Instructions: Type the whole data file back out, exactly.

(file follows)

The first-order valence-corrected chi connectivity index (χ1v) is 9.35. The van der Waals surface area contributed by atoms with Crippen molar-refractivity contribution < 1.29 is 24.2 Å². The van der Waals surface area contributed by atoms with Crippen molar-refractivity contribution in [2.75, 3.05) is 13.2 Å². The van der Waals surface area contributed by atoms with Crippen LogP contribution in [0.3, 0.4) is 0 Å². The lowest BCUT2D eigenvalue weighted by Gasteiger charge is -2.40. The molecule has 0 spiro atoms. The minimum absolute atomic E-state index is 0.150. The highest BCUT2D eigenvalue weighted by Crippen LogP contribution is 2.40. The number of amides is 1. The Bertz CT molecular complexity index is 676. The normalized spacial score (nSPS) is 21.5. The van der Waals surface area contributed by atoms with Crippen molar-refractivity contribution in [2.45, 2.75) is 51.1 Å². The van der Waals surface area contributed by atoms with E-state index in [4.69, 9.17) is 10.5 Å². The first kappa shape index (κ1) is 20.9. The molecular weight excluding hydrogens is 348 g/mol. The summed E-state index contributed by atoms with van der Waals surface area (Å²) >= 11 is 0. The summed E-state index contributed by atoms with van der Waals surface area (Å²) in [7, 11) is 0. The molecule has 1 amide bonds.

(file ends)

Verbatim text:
The first-order valence-corrected chi connectivity index (χ1v) is 9.35. The van der Waals surface area contributed by atoms with Crippen molar-refractivity contribution < 1.29 is 24.2 Å². The van der Waals surface area contributed by atoms with Crippen molar-refractivity contribution in [2.75, 3.05) is 13.2 Å². The van der Waals surface area contributed by atoms with Crippen LogP contribution in [0.3, 0.4) is 0 Å². The lowest BCUT2D eigenvalue weighted by Gasteiger charge is -2.40. The molecule has 0 spiro atoms. The minimum absolute atomic E-state index is 0.150. The highest BCUT2D eigenvalue weighted by Crippen LogP contribution is 2.40. The number of amides is 1. The Bertz CT molecular complexity index is 676. The normalized spacial score (nSPS) is 21.5. The van der Waals surface area contributed by atoms with Crippen molar-refractivity contribution in [2.45, 2.75) is 51.1 Å². The van der Waals surface area contributed by atoms with E-state index in [4.69, 9.17) is 10.5 Å². The first kappa shape index (κ1) is 20.9. The molecular weight excluding hydrogens is 348 g/mol. The summed E-state index contributed by atoms with van der Waals surface area (Å²) >= 11 is 0. The summed E-state index contributed by atoms with van der Waals surface area (Å²) in [7, 11) is 0. The molecule has 1 amide bonds.